South Carolina Deputy gets 18 Years After Detainees Drown in Locked Van

 Wendy Newton, 45, and Nicolette Green, 43

COLUMBIA, S.C. — A deputy in South Carolina whose police van was swept away by floodwaters in the aftermath of Hurricane Florence, drowning two women seeking mental health treatment trapped in a cage in the back was sentenced Thursday to 18 years in prison. A Marion County jury found former Horry County deputy Stephen Flood guilty of two counts of involuntary manslaughter and two counts of reckless homicide.

Judges ordered Wendy Newton, 45, and Nicolette Green, 43, to be involuntarily committed the day they died in September 2018, but their families said they were not violent. Newton was only seeking medicine for her fear and anxiety and Green’s family said she was committed to a mental facility at a regular mental health appointment by a counselor she had never seen before.

The floodwaters swept the police van off its wheels in September 2018 and pinned it against a guardrail, preventing the women from being able to get out the sliding door they used to enter the van. Flood and a deputy with him did not have a key to a second door and there was no emergency escape hatch, according to testimony from the trial streamed by WMBF-TV.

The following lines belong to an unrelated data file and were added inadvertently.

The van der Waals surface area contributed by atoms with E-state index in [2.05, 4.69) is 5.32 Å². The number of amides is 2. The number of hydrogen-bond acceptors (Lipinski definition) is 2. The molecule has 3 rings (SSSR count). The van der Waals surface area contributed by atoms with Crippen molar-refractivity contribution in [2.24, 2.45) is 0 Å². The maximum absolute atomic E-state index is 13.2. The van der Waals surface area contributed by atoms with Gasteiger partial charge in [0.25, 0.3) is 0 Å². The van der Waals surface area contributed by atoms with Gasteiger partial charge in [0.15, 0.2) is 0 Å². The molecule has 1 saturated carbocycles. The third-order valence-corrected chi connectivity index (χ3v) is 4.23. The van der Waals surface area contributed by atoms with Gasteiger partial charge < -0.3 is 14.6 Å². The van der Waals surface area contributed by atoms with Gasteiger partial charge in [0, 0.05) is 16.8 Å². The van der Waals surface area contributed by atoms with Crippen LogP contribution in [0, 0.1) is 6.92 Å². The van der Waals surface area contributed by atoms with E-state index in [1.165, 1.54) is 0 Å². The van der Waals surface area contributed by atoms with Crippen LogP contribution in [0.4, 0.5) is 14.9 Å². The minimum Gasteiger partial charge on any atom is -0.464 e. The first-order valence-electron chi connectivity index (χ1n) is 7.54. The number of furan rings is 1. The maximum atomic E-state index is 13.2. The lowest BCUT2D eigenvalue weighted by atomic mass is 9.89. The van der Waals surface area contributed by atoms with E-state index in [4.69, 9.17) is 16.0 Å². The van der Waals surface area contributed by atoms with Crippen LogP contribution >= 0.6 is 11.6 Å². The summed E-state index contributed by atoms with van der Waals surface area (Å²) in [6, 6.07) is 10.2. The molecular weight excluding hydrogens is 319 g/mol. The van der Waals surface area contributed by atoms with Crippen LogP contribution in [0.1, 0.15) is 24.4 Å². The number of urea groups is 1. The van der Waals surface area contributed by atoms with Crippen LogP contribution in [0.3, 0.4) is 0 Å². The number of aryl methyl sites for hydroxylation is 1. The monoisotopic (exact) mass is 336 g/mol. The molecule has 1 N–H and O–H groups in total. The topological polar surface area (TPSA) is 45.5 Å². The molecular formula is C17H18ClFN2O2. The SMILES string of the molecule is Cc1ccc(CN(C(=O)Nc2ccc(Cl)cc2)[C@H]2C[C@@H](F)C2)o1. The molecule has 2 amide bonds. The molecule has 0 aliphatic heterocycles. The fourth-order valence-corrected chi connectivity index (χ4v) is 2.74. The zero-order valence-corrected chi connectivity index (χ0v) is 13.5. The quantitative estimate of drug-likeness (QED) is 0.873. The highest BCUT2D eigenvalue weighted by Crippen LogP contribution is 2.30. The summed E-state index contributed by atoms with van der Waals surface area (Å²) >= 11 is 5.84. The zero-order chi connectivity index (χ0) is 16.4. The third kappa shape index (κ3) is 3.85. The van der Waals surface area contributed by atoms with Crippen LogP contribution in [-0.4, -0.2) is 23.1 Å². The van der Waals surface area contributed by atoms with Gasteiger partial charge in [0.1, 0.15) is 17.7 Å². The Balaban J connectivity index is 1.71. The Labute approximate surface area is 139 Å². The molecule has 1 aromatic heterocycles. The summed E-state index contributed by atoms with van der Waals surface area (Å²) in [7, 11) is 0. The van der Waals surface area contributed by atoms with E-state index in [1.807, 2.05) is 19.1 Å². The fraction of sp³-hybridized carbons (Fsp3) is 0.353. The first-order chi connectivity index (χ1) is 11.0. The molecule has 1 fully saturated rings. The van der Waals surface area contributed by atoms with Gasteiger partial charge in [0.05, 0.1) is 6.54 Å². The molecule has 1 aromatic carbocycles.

Horry County deputy Stephen “Flood” 

Circuit Court Judge William Seales sentenced Flood to five years in prison on each involuntary manslaughter charge and four years on each reckless homicide charge and ordered the sentences served back-to-back.

National guard troops put up barricades on U.S. Highway 76 just outside Nichols, but Flood drove around them after briefly talking to the soldiers.

“Maybe it wounded his pride or stubbornness. I don’t know. He pushed forward into water that was not just standing in a tall puddle, but it was rushing, crossing the guardrail. All of it was the Little Pee Dee River by then,” Solicitor Ed Clements said.


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